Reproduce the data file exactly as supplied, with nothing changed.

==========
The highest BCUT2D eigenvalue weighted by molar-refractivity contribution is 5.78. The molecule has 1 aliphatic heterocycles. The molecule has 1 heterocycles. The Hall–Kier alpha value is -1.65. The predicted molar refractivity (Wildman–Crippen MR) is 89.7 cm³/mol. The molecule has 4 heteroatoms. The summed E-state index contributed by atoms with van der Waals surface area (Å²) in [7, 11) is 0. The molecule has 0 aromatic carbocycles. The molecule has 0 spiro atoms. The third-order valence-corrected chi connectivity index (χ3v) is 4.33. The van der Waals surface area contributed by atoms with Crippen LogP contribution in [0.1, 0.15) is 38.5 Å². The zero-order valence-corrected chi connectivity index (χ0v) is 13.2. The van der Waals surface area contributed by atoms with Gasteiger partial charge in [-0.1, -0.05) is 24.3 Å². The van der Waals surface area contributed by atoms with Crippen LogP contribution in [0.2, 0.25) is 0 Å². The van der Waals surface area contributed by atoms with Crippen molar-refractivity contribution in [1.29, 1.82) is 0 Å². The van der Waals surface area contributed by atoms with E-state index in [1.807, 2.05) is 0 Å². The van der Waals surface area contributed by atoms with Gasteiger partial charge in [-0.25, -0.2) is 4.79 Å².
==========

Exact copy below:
The highest BCUT2D eigenvalue weighted by molar-refractivity contribution is 5.78. The molecule has 1 aliphatic heterocycles. The molecule has 1 heterocycles. The Hall–Kier alpha value is -1.65. The predicted molar refractivity (Wildman–Crippen MR) is 89.7 cm³/mol. The molecule has 4 heteroatoms. The summed E-state index contributed by atoms with van der Waals surface area (Å²) in [7, 11) is 0. The molecule has 0 aromatic carbocycles. The molecule has 0 spiro atoms. The third-order valence-corrected chi connectivity index (χ3v) is 4.33. The van der Waals surface area contributed by atoms with Crippen LogP contribution in [0.1, 0.15) is 38.5 Å². The zero-order valence-corrected chi connectivity index (χ0v) is 13.2. The van der Waals surface area contributed by atoms with Gasteiger partial charge in [-0.1, -0.05) is 24.3 Å². The van der Waals surface area contributed by atoms with Crippen LogP contribution in [0.2, 0.25) is 0 Å². The van der Waals surface area contributed by atoms with Crippen molar-refractivity contribution in [1.29, 1.82) is 0 Å². The van der Waals surface area contributed by atoms with E-state index in [1.807, 2.05) is 0 Å². The van der Waals surface area contributed by atoms with Gasteiger partial charge in [-0.25, -0.2) is 4.79 Å².